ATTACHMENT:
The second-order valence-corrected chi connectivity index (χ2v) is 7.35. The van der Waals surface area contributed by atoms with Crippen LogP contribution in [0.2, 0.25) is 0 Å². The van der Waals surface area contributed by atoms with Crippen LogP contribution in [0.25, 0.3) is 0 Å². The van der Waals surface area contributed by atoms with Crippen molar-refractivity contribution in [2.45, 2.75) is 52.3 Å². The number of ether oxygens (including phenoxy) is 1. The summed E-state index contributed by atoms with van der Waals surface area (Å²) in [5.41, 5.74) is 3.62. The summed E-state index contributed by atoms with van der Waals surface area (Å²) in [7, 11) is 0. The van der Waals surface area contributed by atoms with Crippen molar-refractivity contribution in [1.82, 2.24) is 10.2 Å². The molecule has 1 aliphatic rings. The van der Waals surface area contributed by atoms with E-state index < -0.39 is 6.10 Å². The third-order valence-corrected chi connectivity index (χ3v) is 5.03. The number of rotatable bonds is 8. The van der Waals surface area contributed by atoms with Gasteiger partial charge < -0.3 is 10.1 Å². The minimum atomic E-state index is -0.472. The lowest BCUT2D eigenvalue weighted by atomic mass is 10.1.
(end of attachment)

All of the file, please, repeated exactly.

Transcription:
The second-order valence-corrected chi connectivity index (χ2v) is 7.35. The van der Waals surface area contributed by atoms with Crippen LogP contribution in [0.2, 0.25) is 0 Å². The van der Waals surface area contributed by atoms with Crippen LogP contribution in [0.25, 0.3) is 0 Å². The van der Waals surface area contributed by atoms with Crippen molar-refractivity contribution in [2.45, 2.75) is 52.3 Å². The number of ether oxygens (including phenoxy) is 1. The summed E-state index contributed by atoms with van der Waals surface area (Å²) in [5.41, 5.74) is 3.62. The summed E-state index contributed by atoms with van der Waals surface area (Å²) in [7, 11) is 0. The van der Waals surface area contributed by atoms with Crippen molar-refractivity contribution in [1.82, 2.24) is 10.2 Å². The molecule has 1 aliphatic rings. The van der Waals surface area contributed by atoms with E-state index < -0.39 is 6.10 Å². The third-order valence-corrected chi connectivity index (χ3v) is 5.03. The number of rotatable bonds is 8. The van der Waals surface area contributed by atoms with Gasteiger partial charge < -0.3 is 10.1 Å². The minimum atomic E-state index is -0.472. The lowest BCUT2D eigenvalue weighted by atomic mass is 10.1.